There is also a Maria Cardell in St. Pancras workhouse in the 1841 and 1851 censuses. (1841 census for St. Pancras workhouse, Marylebone, Middlesex HO107 681/9 folio 9; 1851 census for St. Pancras workhouse, Marylebone, Middlesex HO107 1497 folio 599.) This workhouse would have covered Highgate. Maria Cardell was born in Dudley, Worcestershire and is almost certainly the Maria Withenbury, baptised in 1780, who married James Cardall at St. Alban, Worcester, Worcestershire on the 12th February 1798. These too could be Mary’s parents. A Samuel Cardel was baptised in 1802 in Worcester, son of James and Maria. Samuel cannot be found in the census returns.

A James Cardall aged 49 of ‘Mermaid Court’ was buried 17 November 1824 at St George’s, Southwark, this is probably the James who married Mary Guteridge but is he my 3x great grandfather?

Mary Cardell’s marriage took place only a month before the 1841 census, there is no trace of a likely Catharine Cardell (the witness) in that census and no death or marriage for her in that quarter, using variants of both her names. There is a Catherine CAWDLE aged 27 bur Hoxton 24 Sept 1841 possibly wife of Henry Cawdle anf living in Shoreditch in 1841, neither were born in county. So could Catherine have been Mary’s sister-in-law? I don’t find this very convincing.

What this case study does illustrate is that, even after over forty years’ research, it is possible to have that pesky family line that is stuck in the more recent past. It also underlines that it important to periodically revisit sections of our family history that have been in abeyance. With luck, new sources will have become available, or a fresh pair of eyes with bear fruit. My own eyes are feeling far from fresh at present and cost me a significant sum yesterday when I , unexpectedly, had to buy new glasses. So, over to you friends and good luck!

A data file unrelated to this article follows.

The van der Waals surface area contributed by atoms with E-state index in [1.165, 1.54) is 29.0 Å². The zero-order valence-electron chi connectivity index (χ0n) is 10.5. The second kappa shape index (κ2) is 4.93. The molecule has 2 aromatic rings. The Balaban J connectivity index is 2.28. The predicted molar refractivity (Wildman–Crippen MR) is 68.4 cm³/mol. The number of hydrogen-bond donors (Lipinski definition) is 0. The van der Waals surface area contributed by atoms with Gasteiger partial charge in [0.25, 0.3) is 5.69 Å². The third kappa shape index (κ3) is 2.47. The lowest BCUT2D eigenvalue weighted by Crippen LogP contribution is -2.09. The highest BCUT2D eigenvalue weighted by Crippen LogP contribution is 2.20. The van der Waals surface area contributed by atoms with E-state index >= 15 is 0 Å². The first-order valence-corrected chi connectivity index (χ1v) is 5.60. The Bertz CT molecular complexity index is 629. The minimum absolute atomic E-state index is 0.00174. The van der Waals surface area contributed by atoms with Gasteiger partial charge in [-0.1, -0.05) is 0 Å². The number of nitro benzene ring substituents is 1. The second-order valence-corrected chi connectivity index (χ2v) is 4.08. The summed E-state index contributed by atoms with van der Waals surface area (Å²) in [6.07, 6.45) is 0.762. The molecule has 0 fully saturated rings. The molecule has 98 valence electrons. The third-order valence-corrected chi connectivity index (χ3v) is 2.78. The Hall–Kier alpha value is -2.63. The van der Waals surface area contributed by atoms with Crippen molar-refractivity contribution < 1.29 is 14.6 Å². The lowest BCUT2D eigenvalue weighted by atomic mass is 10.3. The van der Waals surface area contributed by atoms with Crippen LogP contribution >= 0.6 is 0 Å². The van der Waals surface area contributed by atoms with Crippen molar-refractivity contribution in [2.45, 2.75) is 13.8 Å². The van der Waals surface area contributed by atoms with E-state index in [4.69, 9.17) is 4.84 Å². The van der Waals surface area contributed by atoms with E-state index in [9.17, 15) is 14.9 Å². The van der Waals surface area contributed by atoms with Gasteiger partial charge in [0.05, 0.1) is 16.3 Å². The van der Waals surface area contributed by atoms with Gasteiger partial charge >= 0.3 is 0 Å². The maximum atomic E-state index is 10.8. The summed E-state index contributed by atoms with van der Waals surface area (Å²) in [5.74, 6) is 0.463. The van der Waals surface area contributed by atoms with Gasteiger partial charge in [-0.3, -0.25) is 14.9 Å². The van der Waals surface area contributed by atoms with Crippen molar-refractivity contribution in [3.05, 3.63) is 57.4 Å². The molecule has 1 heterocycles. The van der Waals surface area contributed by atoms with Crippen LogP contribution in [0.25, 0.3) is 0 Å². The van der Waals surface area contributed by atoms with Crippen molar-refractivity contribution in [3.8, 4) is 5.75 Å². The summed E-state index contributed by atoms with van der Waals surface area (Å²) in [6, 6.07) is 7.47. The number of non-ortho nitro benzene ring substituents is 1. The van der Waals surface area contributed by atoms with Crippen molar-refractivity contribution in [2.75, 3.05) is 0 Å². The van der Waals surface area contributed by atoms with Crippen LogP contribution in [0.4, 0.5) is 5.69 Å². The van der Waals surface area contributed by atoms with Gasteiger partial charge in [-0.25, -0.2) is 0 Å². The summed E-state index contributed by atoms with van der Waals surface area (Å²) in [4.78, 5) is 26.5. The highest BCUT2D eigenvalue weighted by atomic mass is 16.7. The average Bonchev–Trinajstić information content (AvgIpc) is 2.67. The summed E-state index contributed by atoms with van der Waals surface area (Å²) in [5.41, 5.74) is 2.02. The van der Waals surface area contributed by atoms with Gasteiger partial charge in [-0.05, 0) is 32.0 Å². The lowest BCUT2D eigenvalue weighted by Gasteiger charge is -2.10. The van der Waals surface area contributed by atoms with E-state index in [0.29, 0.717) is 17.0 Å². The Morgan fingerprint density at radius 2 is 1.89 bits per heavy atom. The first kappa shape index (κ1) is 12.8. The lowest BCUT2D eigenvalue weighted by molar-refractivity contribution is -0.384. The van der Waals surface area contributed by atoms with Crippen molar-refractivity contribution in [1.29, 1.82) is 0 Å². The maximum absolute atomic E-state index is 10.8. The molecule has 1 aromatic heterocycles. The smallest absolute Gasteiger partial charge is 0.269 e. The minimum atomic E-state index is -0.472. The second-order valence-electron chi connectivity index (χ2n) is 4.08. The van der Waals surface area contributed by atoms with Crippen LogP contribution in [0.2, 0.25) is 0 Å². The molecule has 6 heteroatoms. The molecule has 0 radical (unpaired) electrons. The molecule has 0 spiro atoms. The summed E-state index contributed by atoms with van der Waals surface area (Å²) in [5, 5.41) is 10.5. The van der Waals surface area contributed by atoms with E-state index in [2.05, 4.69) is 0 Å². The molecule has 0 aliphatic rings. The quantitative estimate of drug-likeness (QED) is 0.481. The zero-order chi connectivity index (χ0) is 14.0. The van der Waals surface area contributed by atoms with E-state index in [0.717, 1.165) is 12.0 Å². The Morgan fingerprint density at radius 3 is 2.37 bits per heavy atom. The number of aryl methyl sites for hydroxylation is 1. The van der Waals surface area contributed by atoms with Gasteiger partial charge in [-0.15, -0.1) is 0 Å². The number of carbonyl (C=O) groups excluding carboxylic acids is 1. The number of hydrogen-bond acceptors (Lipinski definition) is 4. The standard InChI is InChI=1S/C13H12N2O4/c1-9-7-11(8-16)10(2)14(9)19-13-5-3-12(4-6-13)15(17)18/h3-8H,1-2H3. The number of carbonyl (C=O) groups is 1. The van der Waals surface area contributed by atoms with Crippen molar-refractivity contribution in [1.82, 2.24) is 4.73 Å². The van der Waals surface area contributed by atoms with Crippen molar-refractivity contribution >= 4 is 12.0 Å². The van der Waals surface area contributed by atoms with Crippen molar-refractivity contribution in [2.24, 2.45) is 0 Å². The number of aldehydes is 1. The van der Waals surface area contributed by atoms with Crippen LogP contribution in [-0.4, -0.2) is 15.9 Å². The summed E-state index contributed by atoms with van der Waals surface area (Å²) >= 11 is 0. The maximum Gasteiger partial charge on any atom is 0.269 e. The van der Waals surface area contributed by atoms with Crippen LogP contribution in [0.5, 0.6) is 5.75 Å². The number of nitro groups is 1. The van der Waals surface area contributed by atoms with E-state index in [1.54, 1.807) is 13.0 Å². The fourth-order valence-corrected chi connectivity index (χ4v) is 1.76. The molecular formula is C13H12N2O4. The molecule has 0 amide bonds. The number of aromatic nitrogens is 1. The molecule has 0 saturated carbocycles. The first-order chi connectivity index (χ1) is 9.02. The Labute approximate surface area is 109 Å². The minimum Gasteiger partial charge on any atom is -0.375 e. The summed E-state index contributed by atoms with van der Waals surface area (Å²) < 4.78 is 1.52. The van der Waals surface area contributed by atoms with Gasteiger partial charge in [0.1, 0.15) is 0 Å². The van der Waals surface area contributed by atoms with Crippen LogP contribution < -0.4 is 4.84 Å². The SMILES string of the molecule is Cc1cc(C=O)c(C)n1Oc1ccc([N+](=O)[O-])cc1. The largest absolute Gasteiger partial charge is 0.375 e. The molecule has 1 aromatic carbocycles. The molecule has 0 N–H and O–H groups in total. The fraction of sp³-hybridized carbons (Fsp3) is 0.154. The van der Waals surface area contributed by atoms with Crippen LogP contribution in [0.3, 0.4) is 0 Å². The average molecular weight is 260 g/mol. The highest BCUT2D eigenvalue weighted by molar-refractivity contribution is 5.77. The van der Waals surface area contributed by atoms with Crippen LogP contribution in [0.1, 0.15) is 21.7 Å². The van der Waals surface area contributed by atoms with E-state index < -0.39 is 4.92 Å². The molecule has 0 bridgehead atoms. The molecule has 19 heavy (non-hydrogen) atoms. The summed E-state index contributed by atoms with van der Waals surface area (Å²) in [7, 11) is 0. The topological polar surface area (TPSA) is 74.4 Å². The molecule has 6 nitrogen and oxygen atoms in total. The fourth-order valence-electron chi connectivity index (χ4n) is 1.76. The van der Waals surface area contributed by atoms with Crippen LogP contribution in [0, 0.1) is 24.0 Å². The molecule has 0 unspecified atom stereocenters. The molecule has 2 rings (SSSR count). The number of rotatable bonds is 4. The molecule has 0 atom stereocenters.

Being Ambassadorial and Finding Lost Cousins

LondonBadges_640x640pxAmbassadorThis week came the news that I have been accepted as an Ambassador for the first London version of the genealogical extravaganza that is RootsTech. This major genealogy show has been a staple of the world’s genealogical calendar for nine years but in October, it will be coming to the UK for the first time. Now the US version of the show is over for 2019, details of what the UK event will offer are starting to be revealed. So far, some of the speakers have been announced and British family historians will recognise several people who have been prominent on the family history speaking circuit for many years. Early Bird pricing is on offer until 9 April, so don’t leave it too late to book. Shortly, I will be running a competition to win a three day pass, so keep an eye out on this blog and my Facebook and Twitter platforms for details.